Tenor Anthony Dean Griffey produced large and gleaming tone and displayed subtle musical and verbal intelligence. He is an altogether exceptional artist.” – Boston Globe

San Francisco Opera – WORLD PREMIERE

“Mitch’s short, earnest phrases (tenderly, believably sung by Anthony Dean Griffey) stand out against Blanche’s ever more extravagant hysterics.”

Justin Davidson, Newsday (New York), September 21, 1998

“Anthony Dean Griffey sang touchingly and surely in the tenor role of Mitch.”

Bernard Holland, The New York Times, September 21, 1998

“Anthony Dean Griffey gave a strong performance as the desperate Mitch.”

John Allison, The Times (London), September 23, 1998

“Griffey’s Mitch veered heartbreakingly between pathos and macho stolidity.”

Stephanie von Buchau, Chicago Tribune, September 21, 1998

“The singing is mostly excellent, but only Anthony Dean Griffey as Mitch seems equally gifted as an actor.”

Richard Dyer, The Boston Globe, December 30, 1998

“Anthony Dean Griffey, as Mitch, was excellent. His big tenor and shy-eager wooing delineated the role well, and his duet with Fleming that closes Act II, containing some of the strongest music in the score, was forcefully sung.”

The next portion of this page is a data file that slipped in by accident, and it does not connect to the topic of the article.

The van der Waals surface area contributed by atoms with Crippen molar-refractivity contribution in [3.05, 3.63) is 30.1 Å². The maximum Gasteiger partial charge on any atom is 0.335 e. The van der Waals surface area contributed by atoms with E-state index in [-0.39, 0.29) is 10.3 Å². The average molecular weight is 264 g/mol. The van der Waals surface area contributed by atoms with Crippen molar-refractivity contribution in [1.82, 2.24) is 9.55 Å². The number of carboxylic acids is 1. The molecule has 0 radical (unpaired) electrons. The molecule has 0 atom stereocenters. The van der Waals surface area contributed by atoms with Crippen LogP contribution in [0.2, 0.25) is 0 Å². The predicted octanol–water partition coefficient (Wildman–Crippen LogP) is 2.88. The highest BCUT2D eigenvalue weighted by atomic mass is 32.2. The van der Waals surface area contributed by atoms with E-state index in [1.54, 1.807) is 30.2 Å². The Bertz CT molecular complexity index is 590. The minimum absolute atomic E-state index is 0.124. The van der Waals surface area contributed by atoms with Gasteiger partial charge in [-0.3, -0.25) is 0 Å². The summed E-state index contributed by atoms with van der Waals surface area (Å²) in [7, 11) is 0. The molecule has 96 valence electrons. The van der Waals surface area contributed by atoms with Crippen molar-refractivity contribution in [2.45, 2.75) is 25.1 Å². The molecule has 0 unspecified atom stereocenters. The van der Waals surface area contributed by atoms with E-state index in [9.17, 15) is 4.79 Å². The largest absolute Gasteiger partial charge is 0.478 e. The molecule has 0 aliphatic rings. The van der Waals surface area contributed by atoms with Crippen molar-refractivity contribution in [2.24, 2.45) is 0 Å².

Patrick J. Smith, Opera News, November 1998

“Anthony Dean Griffey brought a sweet, limpid tenor to the part of Mitch, bringing out the character’s touching blend of insecurity and moralism.”

Joshua Kosman, San Francisco Chronicle, September 21, 1998

“Anthony Dean Griffey, an imposing tenor who’s had considerable success as Peter Grimes, gave unexpected comic energy to the straight-arrow role of Mitch.”

Alex Ross, The New Yorker, October 5, 1998

“Anthony Griffey’s compact tenor and lumbering deportment generated a Mitch who was both touching and desperate; his was the finest diction of all.”

Allan Ulrich, San Francisco Examiner, September 21, 1998

“Anthony Dean Griffey’s sweet, pure tenor embodies the kind of innocence that made his casting for the role of Mitch ideal. His equally unaffecting acting brought out Mitch’s insecure, shy nature, and illuminated his heart-breaking disillusionment when he finds out about Blanche’s sordid past. Griffey also summoned plenty of vocal heft for Mitch’s confrontation scene without sacrificing vocal purity or line.”

Kelly Snyder, ConcertoNet.com, September 19, 1998

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